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  1. #1

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    Sinar Booster1 metering

    I recently acquired a second-hand Booster1 probe (525.11) to take advantage of the film plane metering capabilities of the Sinar backs.

    One issue is puzzling me. When I am metering a 18% grey card with the probe, I am getting a +1EV difference compared to the reading I am getting with a Minolta Spotmeter F. The difference is consistent (+/- 0.1EV) across all the DB lenses I tested.

    To all Booster1 users on APUG: are you experiencing a similar metering shift with your probe?

    Thanks

    Chris

  2. #2
    David A. Goldfarb's Avatar
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    Sinar Booster1 metering

    Are you accounting for bellows factor?
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  3. #3

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    All measurements were made with focus to infinity.

  4. #4
    David A. Goldfarb's Avatar
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    Sounds like a calibration issue, presuming there aren't other factors like the angle you are using with the spotmeter. Transmissive loss is another factor, but I'd expect that to be within 1/3 stop with modern lenses. Doesn't the booster have a calibration dial on it? I haven't used the Sinar Booster I, but I have a Minolta Booster for the Flashmeter series, and I thought most of these had a gain control on the booster.
    flickr--http://www.flickr.com/photos/davidagoldfarb/
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  5. #5

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    The Sinar Booster1 is factory calibrated and has no gain dial as the Minolta Booster does.

  6. #6
    MattKing's Avatar
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    By chance has the ground glass been replaced on the camera?
    Matt

    “Photography is a complex and fluid medium, and its many factors are not applied in simple sequence. Rather, the process may be likened to the art of the juggler in keeping many balls in the air at one time!”

    Ansel Adams, from the introduction to The Negative - The New Ansel Adams Photography Series / Book 2

  7. #7

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    The Sinar Booster1 meters on the film plane. There is no ground glass between the lens and the probe.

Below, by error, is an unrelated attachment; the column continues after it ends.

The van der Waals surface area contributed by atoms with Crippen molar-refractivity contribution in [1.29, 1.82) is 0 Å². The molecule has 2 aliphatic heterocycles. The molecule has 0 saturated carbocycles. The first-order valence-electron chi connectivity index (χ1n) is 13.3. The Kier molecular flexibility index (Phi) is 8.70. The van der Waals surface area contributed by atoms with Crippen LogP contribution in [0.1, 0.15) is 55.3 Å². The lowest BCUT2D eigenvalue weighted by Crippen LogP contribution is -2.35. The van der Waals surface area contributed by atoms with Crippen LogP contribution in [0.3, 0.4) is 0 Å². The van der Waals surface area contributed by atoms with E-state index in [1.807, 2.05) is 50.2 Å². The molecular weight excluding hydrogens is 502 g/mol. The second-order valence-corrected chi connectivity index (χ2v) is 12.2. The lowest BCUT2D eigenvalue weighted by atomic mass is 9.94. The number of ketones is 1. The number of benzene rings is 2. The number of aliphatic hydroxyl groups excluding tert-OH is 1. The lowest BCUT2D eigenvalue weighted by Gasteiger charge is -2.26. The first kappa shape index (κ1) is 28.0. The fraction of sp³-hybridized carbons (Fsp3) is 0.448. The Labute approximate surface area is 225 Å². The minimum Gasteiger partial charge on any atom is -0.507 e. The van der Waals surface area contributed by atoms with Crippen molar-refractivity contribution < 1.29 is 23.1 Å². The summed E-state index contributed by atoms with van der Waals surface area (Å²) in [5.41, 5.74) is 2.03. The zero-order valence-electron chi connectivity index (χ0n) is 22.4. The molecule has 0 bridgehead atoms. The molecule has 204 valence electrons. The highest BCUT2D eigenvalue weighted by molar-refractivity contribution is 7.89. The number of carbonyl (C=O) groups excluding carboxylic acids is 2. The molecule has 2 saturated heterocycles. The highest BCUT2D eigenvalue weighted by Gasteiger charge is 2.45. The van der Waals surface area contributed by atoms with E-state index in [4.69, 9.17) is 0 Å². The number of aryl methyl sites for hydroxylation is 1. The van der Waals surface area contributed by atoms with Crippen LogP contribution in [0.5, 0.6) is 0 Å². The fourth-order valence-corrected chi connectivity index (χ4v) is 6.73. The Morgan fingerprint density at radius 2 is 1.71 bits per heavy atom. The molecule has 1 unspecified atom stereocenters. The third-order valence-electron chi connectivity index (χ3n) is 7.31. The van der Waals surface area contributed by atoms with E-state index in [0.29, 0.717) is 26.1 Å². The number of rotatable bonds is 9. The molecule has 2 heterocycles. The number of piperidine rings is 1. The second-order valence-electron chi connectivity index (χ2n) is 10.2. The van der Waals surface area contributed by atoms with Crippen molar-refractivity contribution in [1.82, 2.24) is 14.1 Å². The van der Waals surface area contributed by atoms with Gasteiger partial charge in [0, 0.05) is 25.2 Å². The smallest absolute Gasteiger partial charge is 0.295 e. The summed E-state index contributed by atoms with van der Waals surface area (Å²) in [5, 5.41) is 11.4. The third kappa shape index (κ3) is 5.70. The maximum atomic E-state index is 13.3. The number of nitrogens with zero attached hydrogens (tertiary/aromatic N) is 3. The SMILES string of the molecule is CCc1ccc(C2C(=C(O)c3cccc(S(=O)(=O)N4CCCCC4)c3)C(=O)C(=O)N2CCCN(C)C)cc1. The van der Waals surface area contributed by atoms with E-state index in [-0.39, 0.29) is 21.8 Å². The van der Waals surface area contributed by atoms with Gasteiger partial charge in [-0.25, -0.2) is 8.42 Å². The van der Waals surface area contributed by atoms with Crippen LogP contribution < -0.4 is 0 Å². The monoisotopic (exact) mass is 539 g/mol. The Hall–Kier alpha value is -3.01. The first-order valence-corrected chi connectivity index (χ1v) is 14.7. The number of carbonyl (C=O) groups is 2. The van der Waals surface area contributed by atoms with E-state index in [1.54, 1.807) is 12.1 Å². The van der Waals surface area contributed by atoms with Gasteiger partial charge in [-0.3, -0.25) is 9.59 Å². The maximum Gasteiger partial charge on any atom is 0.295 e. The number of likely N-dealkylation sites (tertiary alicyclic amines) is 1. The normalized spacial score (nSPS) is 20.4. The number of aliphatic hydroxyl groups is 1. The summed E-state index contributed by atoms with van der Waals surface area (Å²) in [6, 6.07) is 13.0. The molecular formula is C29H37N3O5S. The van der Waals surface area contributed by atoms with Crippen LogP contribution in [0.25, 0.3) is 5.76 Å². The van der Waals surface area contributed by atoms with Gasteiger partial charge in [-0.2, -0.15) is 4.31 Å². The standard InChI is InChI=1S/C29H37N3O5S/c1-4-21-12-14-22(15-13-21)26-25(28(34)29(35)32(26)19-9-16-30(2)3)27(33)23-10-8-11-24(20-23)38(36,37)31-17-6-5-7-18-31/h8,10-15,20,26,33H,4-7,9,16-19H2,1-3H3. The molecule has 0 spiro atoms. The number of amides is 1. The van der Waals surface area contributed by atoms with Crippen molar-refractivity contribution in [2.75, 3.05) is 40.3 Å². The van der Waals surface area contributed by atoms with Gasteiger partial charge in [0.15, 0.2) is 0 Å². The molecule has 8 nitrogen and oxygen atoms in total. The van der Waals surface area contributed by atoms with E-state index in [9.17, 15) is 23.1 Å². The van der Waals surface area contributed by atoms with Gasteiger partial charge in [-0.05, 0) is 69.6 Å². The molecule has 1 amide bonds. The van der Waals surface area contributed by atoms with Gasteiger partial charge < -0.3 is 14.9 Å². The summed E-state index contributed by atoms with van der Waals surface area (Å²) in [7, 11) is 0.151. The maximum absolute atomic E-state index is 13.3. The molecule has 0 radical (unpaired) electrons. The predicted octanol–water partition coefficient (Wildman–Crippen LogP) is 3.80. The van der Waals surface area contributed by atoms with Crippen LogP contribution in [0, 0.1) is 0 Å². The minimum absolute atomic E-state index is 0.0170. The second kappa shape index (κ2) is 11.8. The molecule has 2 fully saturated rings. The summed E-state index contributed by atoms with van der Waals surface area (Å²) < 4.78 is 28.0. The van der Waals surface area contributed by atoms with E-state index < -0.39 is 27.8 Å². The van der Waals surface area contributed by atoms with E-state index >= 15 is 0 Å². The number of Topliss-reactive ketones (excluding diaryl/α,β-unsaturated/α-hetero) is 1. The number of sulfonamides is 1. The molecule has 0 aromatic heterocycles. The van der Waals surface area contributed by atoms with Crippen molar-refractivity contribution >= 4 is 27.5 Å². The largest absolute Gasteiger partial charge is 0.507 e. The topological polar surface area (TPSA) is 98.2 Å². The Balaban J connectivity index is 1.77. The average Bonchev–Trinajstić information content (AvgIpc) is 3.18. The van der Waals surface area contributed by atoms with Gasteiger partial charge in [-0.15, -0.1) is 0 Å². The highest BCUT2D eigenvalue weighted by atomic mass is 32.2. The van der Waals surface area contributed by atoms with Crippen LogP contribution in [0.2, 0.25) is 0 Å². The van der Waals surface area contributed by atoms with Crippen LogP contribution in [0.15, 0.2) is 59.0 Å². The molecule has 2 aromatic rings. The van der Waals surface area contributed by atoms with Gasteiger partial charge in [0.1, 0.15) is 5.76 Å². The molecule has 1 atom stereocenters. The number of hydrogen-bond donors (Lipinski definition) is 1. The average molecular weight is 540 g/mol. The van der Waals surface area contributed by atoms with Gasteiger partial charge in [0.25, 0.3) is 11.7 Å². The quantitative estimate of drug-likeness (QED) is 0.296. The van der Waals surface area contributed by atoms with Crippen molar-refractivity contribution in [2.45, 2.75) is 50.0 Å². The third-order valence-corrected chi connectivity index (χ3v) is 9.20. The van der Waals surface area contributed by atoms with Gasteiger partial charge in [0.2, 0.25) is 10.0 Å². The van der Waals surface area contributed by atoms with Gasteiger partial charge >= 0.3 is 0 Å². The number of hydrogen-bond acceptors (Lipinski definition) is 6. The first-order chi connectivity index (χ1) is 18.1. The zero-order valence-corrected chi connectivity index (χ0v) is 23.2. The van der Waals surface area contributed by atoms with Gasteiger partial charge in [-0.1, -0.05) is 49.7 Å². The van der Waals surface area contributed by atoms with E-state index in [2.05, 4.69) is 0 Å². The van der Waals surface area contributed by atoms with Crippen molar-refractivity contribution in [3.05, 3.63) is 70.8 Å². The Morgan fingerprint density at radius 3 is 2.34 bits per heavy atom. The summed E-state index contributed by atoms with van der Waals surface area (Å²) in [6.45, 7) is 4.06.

8. #8
    MattKing's Avatar
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    Quote Originally Posted by Chris Bronson View Post
    The Sinar Booster1 meters on the film plane. There is no ground glass between the lens and the probe.
    Thanks Chris. I clearly had it confused with something else.
    Matt

    “Photography is a complex and fluid medium, and its many factors are not applied in simple sequence. Rather, the process may be likened to the art of the juggler in keeping many balls in the air at one time!”

    Ansel Adams, from the introduction to The Negative - The New Ansel Adams Photography Series / Book 2

  9. #9

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    Matt, I believe you're thinking of a Gossen attachment that consisted of a fiber-optic 'wand' that one pressed against the ground glass in order to get a reading. Foolishness, all of it.

    I can't figure out why your booster would read a higher reflectance than the spot meter by itself, its usually the other way around. Another possibility that comes is some sort of flare in the optics of the spot meter, but that shouldn't be enough to cause a 1ev difference, and almost certainly not in a consistent way. It may also be, now that I think of it, that the meter is entering a different mode when the probe is plugged in, and perhaps that mode is set to compensate 1ev over reflected direct metering. Just a thought.

    All the same, meters disagree all the time. Trick is to have one that is consistent and to trust that it works well all the time. It could be outside ISO spec by 200%, but if its consistent and linear, it wouldn't matter at all.
    My real name is Patrick, not Joe. Long Story.

  10. #10

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    Thanks. One other factor could be the light comming back in from the ground glass. The use of some sort of dark cloth is necessary to block the backlight.

    I agree with you Patrick. It doen't really matter as long as the readings are consistent and linear. I am mainly trying to find out if all Booster1 probes have this shift or if it's just mine.



 

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